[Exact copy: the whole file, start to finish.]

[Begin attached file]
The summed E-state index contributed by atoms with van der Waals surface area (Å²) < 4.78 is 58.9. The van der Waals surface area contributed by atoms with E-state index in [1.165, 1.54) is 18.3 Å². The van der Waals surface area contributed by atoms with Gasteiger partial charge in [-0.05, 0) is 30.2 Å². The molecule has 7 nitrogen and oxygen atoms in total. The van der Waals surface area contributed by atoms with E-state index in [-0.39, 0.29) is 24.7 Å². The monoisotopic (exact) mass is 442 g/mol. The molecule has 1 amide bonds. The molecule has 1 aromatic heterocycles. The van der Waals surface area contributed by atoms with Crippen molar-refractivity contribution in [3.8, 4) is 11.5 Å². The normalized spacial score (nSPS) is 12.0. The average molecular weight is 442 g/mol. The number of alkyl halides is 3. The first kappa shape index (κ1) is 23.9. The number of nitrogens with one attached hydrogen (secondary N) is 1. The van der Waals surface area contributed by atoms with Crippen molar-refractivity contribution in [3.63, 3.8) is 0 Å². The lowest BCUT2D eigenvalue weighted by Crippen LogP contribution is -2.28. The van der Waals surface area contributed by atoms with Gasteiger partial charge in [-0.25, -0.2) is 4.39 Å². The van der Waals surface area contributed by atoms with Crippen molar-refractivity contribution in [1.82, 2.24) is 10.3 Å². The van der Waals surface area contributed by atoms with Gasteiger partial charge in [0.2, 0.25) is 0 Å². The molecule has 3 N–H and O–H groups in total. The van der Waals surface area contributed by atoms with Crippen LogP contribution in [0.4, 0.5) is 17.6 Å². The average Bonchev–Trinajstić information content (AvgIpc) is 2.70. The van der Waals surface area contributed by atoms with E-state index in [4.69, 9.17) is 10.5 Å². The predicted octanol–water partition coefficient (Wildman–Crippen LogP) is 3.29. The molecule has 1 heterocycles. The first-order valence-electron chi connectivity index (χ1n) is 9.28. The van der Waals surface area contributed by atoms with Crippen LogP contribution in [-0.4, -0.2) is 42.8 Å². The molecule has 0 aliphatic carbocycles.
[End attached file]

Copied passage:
The summed E-state index contributed by atoms with van der Waals surface area (Å²) < 4.78 is 58.9. The van der Waals surface area contributed by atoms with E-state index in [1.165, 1.54) is 18.3 Å². The van der Waals surface area contributed by atoms with Gasteiger partial charge in [-0.05, 0) is 30.2 Å². The molecule has 7 nitrogen and oxygen atoms in total. The van der Waals surface area contributed by atoms with E-state index in [-0.39, 0.29) is 24.7 Å². The monoisotopic (exact) mass is 442 g/mol. The molecule has 1 amide bonds. The molecule has 1 aromatic heterocycles. The van der Waals surface area contributed by atoms with Crippen molar-refractivity contribution in [3.8, 4) is 11.5 Å². The normalized spacial score (nSPS) is 12.0. The average molecular weight is 442 g/mol. The number of alkyl halides is 3. The first kappa shape index (κ1) is 23.9. The number of nitrogens with one attached hydrogen (secondary N) is 1. The van der Waals surface area contributed by atoms with Crippen molar-refractivity contribution in [3.63, 3.8) is 0 Å². The lowest BCUT2D eigenvalue weighted by Crippen LogP contribution is -2.28. The van der Waals surface area contributed by atoms with Gasteiger partial charge in [-0.25, -0.2) is 4.39 Å². The van der Waals surface area contributed by atoms with Crippen molar-refractivity contribution in [1.82, 2.24) is 10.3 Å². The van der Waals surface area contributed by atoms with Gasteiger partial charge in [0.2, 0.25) is 0 Å². The molecule has 3 N–H and O–H groups in total. The van der Waals surface area contributed by atoms with Crippen LogP contribution in [0.4, 0.5) is 17.6 Å². The average Bonchev–Trinajstić information content (AvgIpc) is 2.70. The van der Waals surface area contributed by atoms with E-state index in [4.69, 9.17) is 10.5 Å². The predicted octanol–water partition coefficient (Wildman–Crippen LogP) is 3.29. The molecule has 1 heterocycles. The first-order valence-electron chi connectivity index (χ1n) is 9.28. The van der Waals surface area contributed by atoms with Crippen LogP contribution in [-0.4, -0.2) is 42.8 Å². The molecule has 0 aliphatic carbocycles.